Saturday, September 3, 2016

Welcome to new BWL author David Anderson

David Anderson brings his thriller novel The Beachhead to Books We Love. Welcome David!

BWL: How long have you been writing and in what genres?

DJA: I’ve been writing seriously for about a decade.  I write adult thrillers and now YA thrillers.  I’m particularly interested in updating some classic thriller tropes such as man-on-the-run and the classic heist novel.  The Beachhead might be summed up in the cry, “I am not a number, I am a free man” from the Sixties TV cult series, The Prisoner.

BWL: Where do you get your inspiration?

DJA:  From the books I’ve read throughout my life, and still like to read, and from experience and reflecting upon experience.

BWL: Tell us about your books.

DJA:  Earthly Powers is a novel about old (and new) Nazis and buried treasure on a remote island.  An innocent man is relentlessly hunted in the depths of the forest while his female partner is locked in a race against time to uncover a vital artefact.  I told you I like modernising classic thriller tropes!  

Meaner Things is a heist novel centring on a fiendishly difficult vault robbery.  Unlike, say, the movie Ocean’s Eleven, my heist is ethical, and also feasible (as it’s based on a true crime that succeeded).  I’ve woven in moral quandaries about trust and humanised it with some good old-fashioned romance.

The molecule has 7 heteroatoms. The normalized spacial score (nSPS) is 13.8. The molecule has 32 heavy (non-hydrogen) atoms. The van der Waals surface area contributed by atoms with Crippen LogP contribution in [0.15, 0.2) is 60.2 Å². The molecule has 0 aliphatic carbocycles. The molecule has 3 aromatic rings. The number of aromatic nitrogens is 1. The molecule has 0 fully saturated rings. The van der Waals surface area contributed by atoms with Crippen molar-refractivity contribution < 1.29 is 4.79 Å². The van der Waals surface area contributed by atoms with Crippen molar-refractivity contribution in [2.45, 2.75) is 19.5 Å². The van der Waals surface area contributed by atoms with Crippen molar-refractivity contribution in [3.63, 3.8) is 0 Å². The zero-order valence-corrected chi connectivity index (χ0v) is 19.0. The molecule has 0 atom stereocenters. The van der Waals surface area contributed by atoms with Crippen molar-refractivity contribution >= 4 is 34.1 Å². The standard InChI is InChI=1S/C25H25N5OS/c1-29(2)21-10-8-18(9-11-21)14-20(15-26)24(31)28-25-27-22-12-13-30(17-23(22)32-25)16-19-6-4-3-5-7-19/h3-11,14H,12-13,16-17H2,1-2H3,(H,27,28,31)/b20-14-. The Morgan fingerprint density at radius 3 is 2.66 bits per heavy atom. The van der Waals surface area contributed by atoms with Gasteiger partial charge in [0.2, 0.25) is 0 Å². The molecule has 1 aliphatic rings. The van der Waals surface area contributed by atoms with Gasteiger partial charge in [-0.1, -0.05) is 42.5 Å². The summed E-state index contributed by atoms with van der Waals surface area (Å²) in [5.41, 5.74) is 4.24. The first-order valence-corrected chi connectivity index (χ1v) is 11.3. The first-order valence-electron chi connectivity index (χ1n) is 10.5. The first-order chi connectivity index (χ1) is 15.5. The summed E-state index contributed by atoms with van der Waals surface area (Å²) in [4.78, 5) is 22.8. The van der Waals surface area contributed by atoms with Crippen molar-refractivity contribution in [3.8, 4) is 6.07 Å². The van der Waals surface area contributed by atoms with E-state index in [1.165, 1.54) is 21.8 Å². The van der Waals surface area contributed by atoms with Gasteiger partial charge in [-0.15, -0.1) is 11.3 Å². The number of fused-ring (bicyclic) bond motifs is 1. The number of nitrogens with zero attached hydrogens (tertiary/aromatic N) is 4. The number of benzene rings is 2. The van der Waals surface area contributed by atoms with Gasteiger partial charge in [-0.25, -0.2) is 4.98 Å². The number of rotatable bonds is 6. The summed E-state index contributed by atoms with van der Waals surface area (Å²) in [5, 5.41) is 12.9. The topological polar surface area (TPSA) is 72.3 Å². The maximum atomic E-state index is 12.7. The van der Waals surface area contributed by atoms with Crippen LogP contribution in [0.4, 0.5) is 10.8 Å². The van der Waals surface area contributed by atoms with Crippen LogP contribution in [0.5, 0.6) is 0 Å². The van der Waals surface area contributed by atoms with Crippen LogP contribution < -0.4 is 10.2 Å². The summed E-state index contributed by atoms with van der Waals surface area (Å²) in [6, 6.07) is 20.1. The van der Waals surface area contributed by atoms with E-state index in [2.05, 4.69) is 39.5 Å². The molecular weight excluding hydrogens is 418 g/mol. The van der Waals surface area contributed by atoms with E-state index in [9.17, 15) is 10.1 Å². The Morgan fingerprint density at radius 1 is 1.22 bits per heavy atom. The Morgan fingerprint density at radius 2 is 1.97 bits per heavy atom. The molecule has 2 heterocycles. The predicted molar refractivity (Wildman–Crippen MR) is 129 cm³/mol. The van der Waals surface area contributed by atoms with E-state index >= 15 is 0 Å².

The Beachhead is a ‘prison break’ kind of thriller, again revisiting the man-on-the-run trope which I love so much, and again dwelling on themes of trust/suspicion and the value of teamwork.  

BWL: What about your next book?  Will it be part of a series or a standalone?  Can you give us a taste to whet our appetites?

DJA:  I’m currently working on a sequel to The Beachhead and, simultaneously, an adult thriller provisionally entitled Shadow of a Killer.  The latter will deal with guilt, shame and vengeance, and have my usual fast pace and action.  I try to push myself harder and further with each new project I write.  My aim is that both these new novels will blow my readers’ socks off!

BWL: What are your hobbies and interests?

DJA:  Reading and philosophy.

BWL: What does the future hold for you?

DJA:  Preferably, bestselling author status and several movie contract offers!

Find David at Books We Love here:

and his blog here:

Friday, September 2, 2016



I have to say I don’t really have a favourite place for a vacation, anywhere is good for me as long as there is plenty of sun, and I am waited on hand and foot, and have lots of yummy food.

Because I write historical romance, vacations are usually the honeymoon for my hero and heroine, but not always.

In my novel, Allison’s War, which starts a few months before the commencement of the Great War (1914 – 1918), the vacations are a little different.